Under these situations, the start of the Seminar II Class needs to be adjusted to the students. In early days, I started the class with reviewing videos of "Project X, the Challengers", which were famous and excellent NHK TV programs (on air from 2000 to 2005) documenting projects of innovation for these 60 years in Japan. Later I tried to let students read and discuss a textbook on development methods in manufacturing industries; but it was too difficult for the students who do not have enough knowledge in technologies nor experiences in industries. I also tried to let them read and discuss an easy TRIZ textbook written by a group of Japanese authors; but this was frustrating for myself.

I have given the students several texts in TRIZ and USIT: e.g. three collections of my selected articles posted in the "TRIZ Home Page in Japan" [3] for these 8 years, presentation texts of my 2-day USIT training course [13], and the Japanese Edition of Darrell Mann's "Hands-On Systematic Innovation" [7]. They seem to be not so easy for the students as I expected.

After various trials we have found an effective way. That is to study the previous examples of TRIZ/USIT applications which are either published in Japanese in the "TRIZ Home Page in Japan" [3] or achieved by the former students in our Seminar Class. After reading such a case study, we tried to work on the problem again by use of TRIZ/USIT. While doing this work as a group practice and discussion, I have chances of explaining physical mechanism of the individual problem and of instructing and discussing practical ways of applying various methods in TRIZ/USIT.

Then we also go ahead to solve new problems of everyday life by group practice. For example in the 2004 fall semester the students worked together for solving a series of problems, 'A system which tells us on the spot that we have dropped or left something behind', 'A system to find a lost child in a big playing park', and 'An on-line system to know the popularity and crowdedness of different corners in an exhibition park', etc. The experiences of working on these problems became a foundation of the case study [18] achieved in a 2-day USIT training by a group of multi-company engineers.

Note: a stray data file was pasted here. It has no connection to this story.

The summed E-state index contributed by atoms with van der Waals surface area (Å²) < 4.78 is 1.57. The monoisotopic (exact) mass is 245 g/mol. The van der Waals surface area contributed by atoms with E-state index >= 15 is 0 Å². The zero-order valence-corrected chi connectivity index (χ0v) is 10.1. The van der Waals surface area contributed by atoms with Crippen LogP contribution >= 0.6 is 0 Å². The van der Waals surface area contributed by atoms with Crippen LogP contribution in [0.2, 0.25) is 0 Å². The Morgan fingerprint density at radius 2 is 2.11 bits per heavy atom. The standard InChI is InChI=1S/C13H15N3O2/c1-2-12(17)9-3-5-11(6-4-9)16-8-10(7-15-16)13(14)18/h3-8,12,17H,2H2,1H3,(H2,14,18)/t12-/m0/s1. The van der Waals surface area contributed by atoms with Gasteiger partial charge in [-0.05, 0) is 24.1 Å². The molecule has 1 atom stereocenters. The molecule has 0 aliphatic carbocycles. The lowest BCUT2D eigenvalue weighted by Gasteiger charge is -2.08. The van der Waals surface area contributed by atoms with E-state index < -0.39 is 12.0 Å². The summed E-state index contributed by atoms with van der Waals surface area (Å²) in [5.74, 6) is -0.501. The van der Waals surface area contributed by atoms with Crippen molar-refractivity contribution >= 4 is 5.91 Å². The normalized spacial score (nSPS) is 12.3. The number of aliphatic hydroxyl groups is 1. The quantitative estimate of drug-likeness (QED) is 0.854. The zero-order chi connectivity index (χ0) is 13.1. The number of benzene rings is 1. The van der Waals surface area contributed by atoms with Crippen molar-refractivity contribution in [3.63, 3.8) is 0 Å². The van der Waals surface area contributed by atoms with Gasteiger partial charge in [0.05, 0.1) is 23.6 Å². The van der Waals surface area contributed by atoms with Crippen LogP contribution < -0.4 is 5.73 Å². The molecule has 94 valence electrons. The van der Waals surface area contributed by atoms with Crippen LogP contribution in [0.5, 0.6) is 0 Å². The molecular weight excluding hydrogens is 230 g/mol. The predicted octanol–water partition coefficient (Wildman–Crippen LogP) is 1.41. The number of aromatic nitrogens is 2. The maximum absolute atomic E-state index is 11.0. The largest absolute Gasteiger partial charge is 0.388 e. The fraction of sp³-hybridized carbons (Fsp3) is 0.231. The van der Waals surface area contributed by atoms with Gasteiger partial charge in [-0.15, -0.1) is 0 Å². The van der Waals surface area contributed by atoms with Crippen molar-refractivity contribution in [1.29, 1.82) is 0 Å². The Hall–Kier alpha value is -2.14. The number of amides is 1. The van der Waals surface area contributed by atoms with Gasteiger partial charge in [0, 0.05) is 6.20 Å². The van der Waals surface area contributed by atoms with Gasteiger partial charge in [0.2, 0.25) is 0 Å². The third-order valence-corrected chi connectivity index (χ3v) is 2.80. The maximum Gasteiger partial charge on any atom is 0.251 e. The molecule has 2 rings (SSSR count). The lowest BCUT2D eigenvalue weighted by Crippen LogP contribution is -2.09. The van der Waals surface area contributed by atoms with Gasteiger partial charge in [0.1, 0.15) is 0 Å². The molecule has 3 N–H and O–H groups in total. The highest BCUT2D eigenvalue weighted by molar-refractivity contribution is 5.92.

3.2 Thesis Class for 4th Year Students

In our Faculty of Informatics, Thesis work is mandatory for graduation. Near the end of January every student must submit the Extended Abstract of Thesis in a standard format, 2 pages of A4 size. These Extended Abstracts of all the graduating students are copied into a CD-R and handed to them on the day of graduation ceremony. All other details of how to perform the thesis work are left to the decision by each faculty member. In my Thesis Class, it is the tradition that thesis is worked individually; thesis of about 20 to 30 pages must be submitted; the thesis must be defended in the presentation conference jointly held with Professor K's Class; and the results of thesis are posted in an open Web site.

I request the students to find and solve an everyday-life problem for the thesis work. Since it is important for each student to think and solve a problem for himself, I request them to do the thesis work individually on different topics. But since collaboration is important and fruitful, we attack each problem together during the Seminar Classes.

During the first half of the spring semester, 4th year students are busy to find jobs after graduation. I request them to propose a problem to solve before the end of June. When a student brings in a proposal, we discuss in the class how to approach the problem. In this manner, some of the students could set their thesis topics smoothly and used the summer vacation season for preparing for the thesis work. Some others, however, had some difficulty in finding appropriate topics until November.

Since we had 4 students last year and 5 this year in the Seminar, we do not have enough time to discuss with and guide all the members in each class. So we set a joint seminar class of 3rd and 4th year students and have all the students attended at the two consequent classes. We also set a rule that the student who has brought in some material done as a homework has a priority in discussing his topic in the class.

In January the students are struggling to finalize their thesis works. The trainings of writing a thesis and of giving a presentation on it are tried but not at a satisfactory level for me. We hold the defending conference in an auditorium of 64 sheets. Each student gives his thesis presentation for 20 to 30 minutes and has to defend from questions for 30 - 40 minutes. The questions by Professor K are often very severe, and the students could not reply well. Thus as a matter of fact, all the students had to give a second defending presentation in mid February.